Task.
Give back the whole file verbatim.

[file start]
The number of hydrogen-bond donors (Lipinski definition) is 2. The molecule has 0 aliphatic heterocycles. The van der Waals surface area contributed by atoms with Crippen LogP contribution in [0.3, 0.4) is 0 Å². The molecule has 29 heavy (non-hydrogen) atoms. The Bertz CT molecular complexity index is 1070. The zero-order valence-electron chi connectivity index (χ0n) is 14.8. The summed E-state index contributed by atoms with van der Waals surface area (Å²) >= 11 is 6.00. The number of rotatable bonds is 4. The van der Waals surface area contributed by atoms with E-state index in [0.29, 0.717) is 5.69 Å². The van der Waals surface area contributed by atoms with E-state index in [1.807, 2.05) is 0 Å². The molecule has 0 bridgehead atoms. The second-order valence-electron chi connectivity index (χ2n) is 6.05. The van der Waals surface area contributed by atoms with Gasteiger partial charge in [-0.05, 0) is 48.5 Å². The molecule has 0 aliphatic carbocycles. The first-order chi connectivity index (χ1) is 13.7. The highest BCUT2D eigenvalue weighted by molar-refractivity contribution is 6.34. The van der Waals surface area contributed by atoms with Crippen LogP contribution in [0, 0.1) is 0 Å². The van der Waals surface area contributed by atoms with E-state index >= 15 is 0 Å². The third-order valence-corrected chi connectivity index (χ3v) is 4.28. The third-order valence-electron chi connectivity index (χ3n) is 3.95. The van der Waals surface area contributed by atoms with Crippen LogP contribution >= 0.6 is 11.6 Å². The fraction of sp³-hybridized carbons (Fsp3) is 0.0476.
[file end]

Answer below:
The number of hydrogen-bond donors (Lipinski definition) is 2. The molecule has 0 aliphatic heterocycles. The van der Waals surface area contributed by atoms with Crippen LogP contribution in [0.3, 0.4) is 0 Å². The molecule has 29 heavy (non-hydrogen) atoms. The Bertz CT molecular complexity index is 1070. The zero-order valence-electron chi connectivity index (χ0n) is 14.8. The summed E-state index contributed by atoms with van der Waals surface area (Å²) >= 11 is 6.00. The number of rotatable bonds is 4. The van der Waals surface area contributed by atoms with E-state index in [0.29, 0.717) is 5.69 Å². The van der Waals surface area contributed by atoms with E-state index in [1.807, 2.05) is 0 Å². The molecule has 0 bridgehead atoms. The second-order valence-electron chi connectivity index (χ2n) is 6.05. The van der Waals surface area contributed by atoms with Gasteiger partial charge in [-0.05, 0) is 48.5 Å². The molecule has 0 aliphatic carbocycles. The first-order chi connectivity index (χ1) is 13.7. The highest BCUT2D eigenvalue weighted by molar-refractivity contribution is 6.34. The van der Waals surface area contributed by atoms with Crippen LogP contribution in [0, 0.1) is 0 Å². The van der Waals surface area contributed by atoms with E-state index >= 15 is 0 Å². The third-order valence-corrected chi connectivity index (χ3v) is 4.28. The third-order valence-electron chi connectivity index (χ3n) is 3.95. The van der Waals surface area contributed by atoms with Crippen LogP contribution >= 0.6 is 11.6 Å². The fraction of sp³-hybridized carbons (Fsp3) is 0.0476.